Fifty years ago, I found myself among thirty or so young men, some a bit more worldly than I, others as green to the ways of the world as yours truly.  We were the trainees of Echo Company, Third Battalion, First Brigade, at Fort Jackson.  There were times that I broke down in the tears of an under-challenged, immature novice to life. There were times that I tried to avoid the challenges that, deep-down, I knew I needed to overcome.  In the end, I managed to overcome my own physical challenges and the constant ridicule from the jaded First Sergeant- and earned the respect of most everyone else.  I was a better person for the time spent here.

Once here, planted for what I thought was a day, at Palmetto Inn, east of town, I got messages from faithful readers, advising as to what I might do in the town.  Among these was word of a Wednesday evening event at a coffee shop, sounding as if it were sponsored by local Baha’is. So, I took the room at Palmetto for two nights.

The day started with a passable breakfast at George’s Southside Restaurant, hearing the plaint that I am finding increasingly common, in the workplaces along the road, this summer:  “I’m alone here, hon.  Please be patient, one co-worker quit and the other overslept. ”

In planning my day here, I focused first on the South Carolina State Museum, then the area around the Capitol and, rather whimsically, thinking I might pay a visit to Fort Jackson.  This last, of course, would not be realized.  Military posts are very well-guarded, even against visits by veterans.

I had a tip from a friend who had also spent time on Fort Jackson, to visit a fine dining spot, with an unlikely name.  Before going to the museum, I followed up on this recommendation.

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Motor Supply Bistro is a gem of a place.  I sat at the bar, for lunch, as I frequently do, when dining alone.  Bars and counters are a great place to feel at home, in an eatery, as one connects with both workers and with other solo diners.  I made several new friends here, as a result and the food is delectable.   There is valet parking here, and the attendant found himself being both ignored and blocked in, by a surly delivery truck driver, when he went to retrieve my car.  I tipped him for his trouble and faced down the ruffian, myself.  I did not get ignored and my car was off the lot, in short order.  I don’t take kindly to my contemporaries treating younger people with such contempt.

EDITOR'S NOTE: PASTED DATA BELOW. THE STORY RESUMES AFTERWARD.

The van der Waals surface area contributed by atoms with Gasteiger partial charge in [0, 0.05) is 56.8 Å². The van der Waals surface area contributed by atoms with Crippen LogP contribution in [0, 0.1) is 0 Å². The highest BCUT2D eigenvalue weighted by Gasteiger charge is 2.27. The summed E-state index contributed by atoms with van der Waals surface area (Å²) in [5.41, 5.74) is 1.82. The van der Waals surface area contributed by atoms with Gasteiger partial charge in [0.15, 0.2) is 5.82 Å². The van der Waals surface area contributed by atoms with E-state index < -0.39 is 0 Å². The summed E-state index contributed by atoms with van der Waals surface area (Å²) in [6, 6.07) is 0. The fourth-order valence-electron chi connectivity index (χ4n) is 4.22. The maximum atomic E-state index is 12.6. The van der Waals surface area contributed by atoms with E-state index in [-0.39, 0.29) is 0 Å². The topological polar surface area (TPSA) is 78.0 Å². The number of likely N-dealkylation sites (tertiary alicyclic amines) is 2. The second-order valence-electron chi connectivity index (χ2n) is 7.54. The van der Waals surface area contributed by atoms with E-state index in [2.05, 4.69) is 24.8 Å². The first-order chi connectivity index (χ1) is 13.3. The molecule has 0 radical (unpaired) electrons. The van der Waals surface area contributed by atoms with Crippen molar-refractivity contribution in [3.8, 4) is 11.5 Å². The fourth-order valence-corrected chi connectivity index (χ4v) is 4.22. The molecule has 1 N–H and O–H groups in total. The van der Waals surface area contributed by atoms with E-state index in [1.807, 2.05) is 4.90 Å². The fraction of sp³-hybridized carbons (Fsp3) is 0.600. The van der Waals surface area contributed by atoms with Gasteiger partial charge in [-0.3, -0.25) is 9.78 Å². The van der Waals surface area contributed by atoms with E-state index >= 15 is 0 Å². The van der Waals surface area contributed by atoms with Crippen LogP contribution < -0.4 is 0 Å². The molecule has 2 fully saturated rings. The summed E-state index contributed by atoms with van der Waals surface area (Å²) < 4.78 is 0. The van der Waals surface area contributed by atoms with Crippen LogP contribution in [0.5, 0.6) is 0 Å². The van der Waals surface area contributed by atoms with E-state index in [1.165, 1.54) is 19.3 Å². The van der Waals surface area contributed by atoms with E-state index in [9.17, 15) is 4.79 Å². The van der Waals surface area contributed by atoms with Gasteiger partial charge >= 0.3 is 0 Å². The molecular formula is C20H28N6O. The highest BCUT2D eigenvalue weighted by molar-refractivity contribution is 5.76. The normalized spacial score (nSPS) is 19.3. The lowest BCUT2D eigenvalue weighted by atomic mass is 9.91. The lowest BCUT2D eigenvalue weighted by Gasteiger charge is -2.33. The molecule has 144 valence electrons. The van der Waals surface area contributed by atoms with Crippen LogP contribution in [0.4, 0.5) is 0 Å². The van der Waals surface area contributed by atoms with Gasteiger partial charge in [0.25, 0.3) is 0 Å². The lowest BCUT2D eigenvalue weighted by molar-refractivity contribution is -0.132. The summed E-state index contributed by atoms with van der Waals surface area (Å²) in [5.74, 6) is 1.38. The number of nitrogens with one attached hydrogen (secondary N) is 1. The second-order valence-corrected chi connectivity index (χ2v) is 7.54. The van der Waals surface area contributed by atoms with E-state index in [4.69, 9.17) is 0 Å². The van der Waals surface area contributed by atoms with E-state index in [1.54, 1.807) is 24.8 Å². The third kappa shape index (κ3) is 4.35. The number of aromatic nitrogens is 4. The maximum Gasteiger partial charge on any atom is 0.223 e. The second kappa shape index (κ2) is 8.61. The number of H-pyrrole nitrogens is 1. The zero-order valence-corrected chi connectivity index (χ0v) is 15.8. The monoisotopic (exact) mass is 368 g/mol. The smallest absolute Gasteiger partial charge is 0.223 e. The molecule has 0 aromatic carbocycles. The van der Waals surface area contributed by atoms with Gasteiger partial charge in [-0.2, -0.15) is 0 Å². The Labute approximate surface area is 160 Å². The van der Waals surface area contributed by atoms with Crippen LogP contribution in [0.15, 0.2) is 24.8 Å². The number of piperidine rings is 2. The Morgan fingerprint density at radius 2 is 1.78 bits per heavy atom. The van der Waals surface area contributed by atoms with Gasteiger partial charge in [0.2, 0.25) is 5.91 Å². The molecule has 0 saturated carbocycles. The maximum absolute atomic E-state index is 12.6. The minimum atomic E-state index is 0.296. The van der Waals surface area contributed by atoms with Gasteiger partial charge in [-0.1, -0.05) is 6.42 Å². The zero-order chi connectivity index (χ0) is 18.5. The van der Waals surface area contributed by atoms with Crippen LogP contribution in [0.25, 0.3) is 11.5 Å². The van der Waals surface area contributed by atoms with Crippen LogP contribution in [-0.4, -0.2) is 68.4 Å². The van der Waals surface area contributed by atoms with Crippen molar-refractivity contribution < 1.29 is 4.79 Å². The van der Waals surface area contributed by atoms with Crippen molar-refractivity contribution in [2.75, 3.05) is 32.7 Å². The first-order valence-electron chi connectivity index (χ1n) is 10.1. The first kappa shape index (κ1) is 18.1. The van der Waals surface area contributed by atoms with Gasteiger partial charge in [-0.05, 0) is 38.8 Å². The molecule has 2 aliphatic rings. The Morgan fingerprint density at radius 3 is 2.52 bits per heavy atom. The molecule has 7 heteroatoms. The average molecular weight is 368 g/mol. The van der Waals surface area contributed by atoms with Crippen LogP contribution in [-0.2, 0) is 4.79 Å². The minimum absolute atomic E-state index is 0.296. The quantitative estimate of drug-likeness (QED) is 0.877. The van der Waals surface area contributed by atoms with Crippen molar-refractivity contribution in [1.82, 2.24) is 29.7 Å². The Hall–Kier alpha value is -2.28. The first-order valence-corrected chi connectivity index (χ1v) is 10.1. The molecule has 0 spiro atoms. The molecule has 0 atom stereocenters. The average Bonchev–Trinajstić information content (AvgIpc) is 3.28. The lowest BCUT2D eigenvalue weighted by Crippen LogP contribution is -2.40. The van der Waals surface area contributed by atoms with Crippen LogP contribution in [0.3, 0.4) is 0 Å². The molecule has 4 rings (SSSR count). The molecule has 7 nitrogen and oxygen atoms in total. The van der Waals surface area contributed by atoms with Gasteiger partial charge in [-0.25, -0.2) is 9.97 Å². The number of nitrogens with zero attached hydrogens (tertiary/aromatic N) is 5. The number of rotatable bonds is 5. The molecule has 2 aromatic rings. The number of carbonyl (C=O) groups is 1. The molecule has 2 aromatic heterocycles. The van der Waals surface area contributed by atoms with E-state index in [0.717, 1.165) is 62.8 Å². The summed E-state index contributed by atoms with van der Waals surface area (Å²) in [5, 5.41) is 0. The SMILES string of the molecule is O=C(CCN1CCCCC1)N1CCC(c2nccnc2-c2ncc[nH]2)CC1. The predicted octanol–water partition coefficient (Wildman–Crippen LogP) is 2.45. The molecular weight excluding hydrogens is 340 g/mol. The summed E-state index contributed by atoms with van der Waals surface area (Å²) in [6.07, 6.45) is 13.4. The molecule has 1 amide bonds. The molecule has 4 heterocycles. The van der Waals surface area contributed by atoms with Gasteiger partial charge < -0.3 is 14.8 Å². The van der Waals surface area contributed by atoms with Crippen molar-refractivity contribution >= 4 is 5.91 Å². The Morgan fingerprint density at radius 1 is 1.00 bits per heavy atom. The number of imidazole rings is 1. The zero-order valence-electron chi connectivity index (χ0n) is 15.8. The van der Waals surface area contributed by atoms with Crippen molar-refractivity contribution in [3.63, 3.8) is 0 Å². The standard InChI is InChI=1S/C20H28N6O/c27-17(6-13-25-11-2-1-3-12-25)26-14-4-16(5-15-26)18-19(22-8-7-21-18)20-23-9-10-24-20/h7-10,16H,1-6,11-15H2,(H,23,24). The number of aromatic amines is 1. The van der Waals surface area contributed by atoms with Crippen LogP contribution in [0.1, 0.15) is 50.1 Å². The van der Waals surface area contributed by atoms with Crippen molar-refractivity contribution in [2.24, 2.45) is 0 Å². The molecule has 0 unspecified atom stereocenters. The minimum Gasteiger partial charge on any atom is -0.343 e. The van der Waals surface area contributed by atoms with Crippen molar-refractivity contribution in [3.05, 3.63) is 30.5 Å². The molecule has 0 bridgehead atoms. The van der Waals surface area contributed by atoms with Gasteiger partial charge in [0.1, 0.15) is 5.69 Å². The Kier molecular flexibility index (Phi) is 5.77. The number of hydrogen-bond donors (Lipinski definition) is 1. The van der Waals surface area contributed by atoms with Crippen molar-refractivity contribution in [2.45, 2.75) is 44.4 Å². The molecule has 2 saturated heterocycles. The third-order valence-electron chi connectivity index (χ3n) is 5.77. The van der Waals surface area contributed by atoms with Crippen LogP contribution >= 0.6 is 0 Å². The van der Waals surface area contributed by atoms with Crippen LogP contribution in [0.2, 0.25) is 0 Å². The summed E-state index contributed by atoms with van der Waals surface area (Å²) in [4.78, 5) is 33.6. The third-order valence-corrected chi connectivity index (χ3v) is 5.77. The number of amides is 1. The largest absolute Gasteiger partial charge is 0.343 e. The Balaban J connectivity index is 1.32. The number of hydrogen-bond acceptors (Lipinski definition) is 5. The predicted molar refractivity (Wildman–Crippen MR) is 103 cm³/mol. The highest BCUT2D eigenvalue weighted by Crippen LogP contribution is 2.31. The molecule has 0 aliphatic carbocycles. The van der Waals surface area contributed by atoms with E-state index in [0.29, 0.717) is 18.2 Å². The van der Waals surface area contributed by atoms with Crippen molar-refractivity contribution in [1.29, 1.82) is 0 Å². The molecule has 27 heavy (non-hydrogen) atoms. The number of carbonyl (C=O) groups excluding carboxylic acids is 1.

The South Carolina State Museum is worthy of at least two hours’ visit.  I focused on the Museum’s take on the Civil War, which was a bit less top-heavy on defending the Confederacy, than I had thought might be the case, before visiting, and on the various industries that took root, after the War, in both the Piedmont and Low Country regions of the state.

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It is always a joy to see the work of students, in public museums.

Here is a map of South Carolina, prepared by children in a Columbia school.

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There is a fine little area that tells the story of Palmetto State paleontology.  The region had its share of dinosaurs-and of megamammals.  Here are an Albertosaurus skeleton

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and a Glyptodont, or giant armadillo.

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The rails were critical here, moving textiles and lumber, even before the Civil War.  This long car was called the Friend of Charleston.

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Textiles were able to be more efficiently produced, by machines such as this.

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The processing and de-shelling of nuts, a major cash crop, was abetted by this machine.

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Coastal hardwoods were much in demand, beginning in the mid-nineteenth century.  This device helped greatly, in hauling cut timber’

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The Catawba people, who lived in the Columbia area, prior to European settlement, produced basketry and intriguing wood carvings, as part of their cultural legacy.

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Here is a mock-up of a traditional Catawba house.

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Finally, I ended my photo-journey around Columbia, by visiting the Capitol grounds.  There are a few statues in honour of the Confederates, but my interest there was the State Capitol as a whole.

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The day ended with a lively poetry and visual media session at Cool Beans Coffee House.  The person who had invited me never showed, but I was made to feel welcome by the program’s hosts, so Columbia left me with a warm feeling.  Gamecocks are good people.